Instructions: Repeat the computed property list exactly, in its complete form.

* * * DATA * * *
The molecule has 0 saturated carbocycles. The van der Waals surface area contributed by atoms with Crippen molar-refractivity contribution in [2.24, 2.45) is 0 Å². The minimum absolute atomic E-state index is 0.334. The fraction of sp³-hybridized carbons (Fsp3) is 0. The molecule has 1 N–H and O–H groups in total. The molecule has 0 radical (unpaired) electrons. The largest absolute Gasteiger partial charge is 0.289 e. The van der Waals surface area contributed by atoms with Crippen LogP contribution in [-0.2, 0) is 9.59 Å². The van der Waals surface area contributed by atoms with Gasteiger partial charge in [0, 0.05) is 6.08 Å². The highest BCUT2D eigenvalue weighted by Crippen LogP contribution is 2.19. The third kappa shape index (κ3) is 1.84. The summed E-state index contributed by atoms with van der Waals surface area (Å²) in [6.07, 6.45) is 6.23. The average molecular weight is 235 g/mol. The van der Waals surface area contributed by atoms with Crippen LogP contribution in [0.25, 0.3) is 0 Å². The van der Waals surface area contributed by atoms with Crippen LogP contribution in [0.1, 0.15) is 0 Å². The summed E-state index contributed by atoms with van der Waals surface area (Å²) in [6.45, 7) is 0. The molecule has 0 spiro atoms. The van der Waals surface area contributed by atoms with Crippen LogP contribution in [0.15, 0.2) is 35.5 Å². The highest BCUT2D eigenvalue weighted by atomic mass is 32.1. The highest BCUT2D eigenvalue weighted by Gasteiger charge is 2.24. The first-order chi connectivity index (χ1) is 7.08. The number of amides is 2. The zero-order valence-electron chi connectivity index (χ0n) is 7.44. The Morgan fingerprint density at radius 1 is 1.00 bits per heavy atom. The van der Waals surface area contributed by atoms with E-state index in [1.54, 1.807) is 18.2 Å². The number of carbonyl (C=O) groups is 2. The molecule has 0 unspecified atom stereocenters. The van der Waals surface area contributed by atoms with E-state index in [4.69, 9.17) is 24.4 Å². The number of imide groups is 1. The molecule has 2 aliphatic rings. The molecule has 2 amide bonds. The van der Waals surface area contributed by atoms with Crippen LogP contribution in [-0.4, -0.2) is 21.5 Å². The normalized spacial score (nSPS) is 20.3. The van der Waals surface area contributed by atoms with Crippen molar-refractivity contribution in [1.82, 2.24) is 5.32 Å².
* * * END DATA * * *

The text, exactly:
The molecule has 0 saturated carbocycles. The van der Waals surface area contributed by atoms with Crippen molar-refractivity contribution in [2.24, 2.45) is 0 Å². The minimum absolute atomic E-state index is 0.334. The fraction of sp³-hybridized carbons (Fsp3) is 0. The molecule has 1 N–H and O–H groups in total. The molecule has 0 radical (unpaired) electrons. The largest absolute Gasteiger partial charge is 0.289 e. The van der Waals surface area contributed by atoms with Crippen LogP contribution in [-0.2, 0) is 9.59 Å². The van der Waals surface area contributed by atoms with Gasteiger partial charge in [0, 0.05) is 6.08 Å². The highest BCUT2D eigenvalue weighted by Crippen LogP contribution is 2.19. The third kappa shape index (κ3) is 1.84. The summed E-state index contributed by atoms with van der Waals surface area (Å²) in [6.07, 6.45) is 6.23. The average molecular weight is 235 g/mol. The van der Waals surface area contributed by atoms with Crippen LogP contribution in [0.25, 0.3) is 0 Å². The van der Waals surface area contributed by atoms with Crippen LogP contribution in [0.1, 0.15) is 0 Å². The summed E-state index contributed by atoms with van der Waals surface area (Å²) in [6.45, 7) is 0. The molecule has 0 spiro atoms. The van der Waals surface area contributed by atoms with Crippen LogP contribution in [0.15, 0.2) is 35.5 Å². The highest BCUT2D eigenvalue weighted by atomic mass is 32.1. The highest BCUT2D eigenvalue weighted by Gasteiger charge is 2.24. The first-order chi connectivity index (χ1) is 7.08. The number of amides is 2. The zero-order valence-electron chi connectivity index (χ0n) is 7.44. The Morgan fingerprint density at radius 1 is 1.00 bits per heavy atom. The van der Waals surface area contributed by atoms with E-state index in [1.54, 1.807) is 18.2 Å². The number of carbonyl (C=O) groups is 2. The molecule has 0 unspecified atom stereocenters. The van der Waals surface area contributed by atoms with E-state index in [4.69, 9.17) is 24.4 Å². The number of imide groups is 1. The molecule has 2 aliphatic rings. The molecule has 2 amide bonds. The van der Waals surface area contributed by atoms with Crippen LogP contribution in [-0.4, -0.2) is 21.5 Å². The normalized spacial score (nSPS) is 20.3. The van der Waals surface area contributed by atoms with Crippen molar-refractivity contribution in [1.82, 2.24) is 5.32 Å².